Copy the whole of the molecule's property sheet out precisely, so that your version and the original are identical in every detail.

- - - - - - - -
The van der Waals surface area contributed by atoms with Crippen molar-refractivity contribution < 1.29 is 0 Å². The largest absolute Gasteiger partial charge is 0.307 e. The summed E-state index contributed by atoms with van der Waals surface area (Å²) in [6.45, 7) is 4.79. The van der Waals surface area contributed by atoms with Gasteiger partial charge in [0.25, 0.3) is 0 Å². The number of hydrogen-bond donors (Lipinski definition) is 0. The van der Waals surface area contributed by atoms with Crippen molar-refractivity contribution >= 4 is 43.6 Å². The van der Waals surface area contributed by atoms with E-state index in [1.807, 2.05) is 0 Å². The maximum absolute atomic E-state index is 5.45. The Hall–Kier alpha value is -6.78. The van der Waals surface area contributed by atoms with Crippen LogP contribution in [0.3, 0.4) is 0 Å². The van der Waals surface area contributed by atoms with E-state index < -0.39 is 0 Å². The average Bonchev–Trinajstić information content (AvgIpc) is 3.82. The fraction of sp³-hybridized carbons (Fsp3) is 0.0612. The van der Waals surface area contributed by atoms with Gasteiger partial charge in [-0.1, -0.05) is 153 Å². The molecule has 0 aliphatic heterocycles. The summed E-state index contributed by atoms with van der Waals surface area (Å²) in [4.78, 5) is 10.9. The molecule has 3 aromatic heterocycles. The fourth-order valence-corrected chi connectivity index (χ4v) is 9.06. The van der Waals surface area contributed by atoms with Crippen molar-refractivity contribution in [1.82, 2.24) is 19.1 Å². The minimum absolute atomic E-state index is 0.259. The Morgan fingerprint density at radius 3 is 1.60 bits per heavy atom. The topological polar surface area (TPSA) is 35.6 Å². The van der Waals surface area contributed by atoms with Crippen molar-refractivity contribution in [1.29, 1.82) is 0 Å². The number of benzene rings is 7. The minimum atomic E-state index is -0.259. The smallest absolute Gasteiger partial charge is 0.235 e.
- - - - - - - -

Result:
The van der Waals surface area contributed by atoms with Crippen molar-refractivity contribution < 1.29 is 0 Å². The largest absolute Gasteiger partial charge is 0.307 e. The summed E-state index contributed by atoms with van der Waals surface area (Å²) in [6.45, 7) is 4.79. The van der Waals surface area contributed by atoms with Gasteiger partial charge in [0.25, 0.3) is 0 Å². The number of hydrogen-bond donors (Lipinski definition) is 0. The van der Waals surface area contributed by atoms with Crippen molar-refractivity contribution >= 4 is 43.6 Å². The van der Waals surface area contributed by atoms with E-state index in [1.807, 2.05) is 0 Å². The maximum absolute atomic E-state index is 5.45. The Hall–Kier alpha value is -6.78. The van der Waals surface area contributed by atoms with Crippen LogP contribution in [0.3, 0.4) is 0 Å². The van der Waals surface area contributed by atoms with E-state index < -0.39 is 0 Å². The average Bonchev–Trinajstić information content (AvgIpc) is 3.82. The fraction of sp³-hybridized carbons (Fsp3) is 0.0612. The van der Waals surface area contributed by atoms with Gasteiger partial charge in [-0.1, -0.05) is 153 Å². The molecule has 0 aliphatic heterocycles. The summed E-state index contributed by atoms with van der Waals surface area (Å²) in [4.78, 5) is 10.9. The molecule has 3 aromatic heterocycles. The fourth-order valence-corrected chi connectivity index (χ4v) is 9.06. The van der Waals surface area contributed by atoms with Crippen molar-refractivity contribution in [1.82, 2.24) is 19.1 Å². The minimum absolute atomic E-state index is 0.259. The Morgan fingerprint density at radius 3 is 1.60 bits per heavy atom. The topological polar surface area (TPSA) is 35.6 Å². The van der Waals surface area contributed by atoms with Crippen molar-refractivity contribution in [1.29, 1.82) is 0 Å². The number of benzene rings is 7. The minimum atomic E-state index is -0.259. The smallest absolute Gasteiger partial charge is 0.235 e.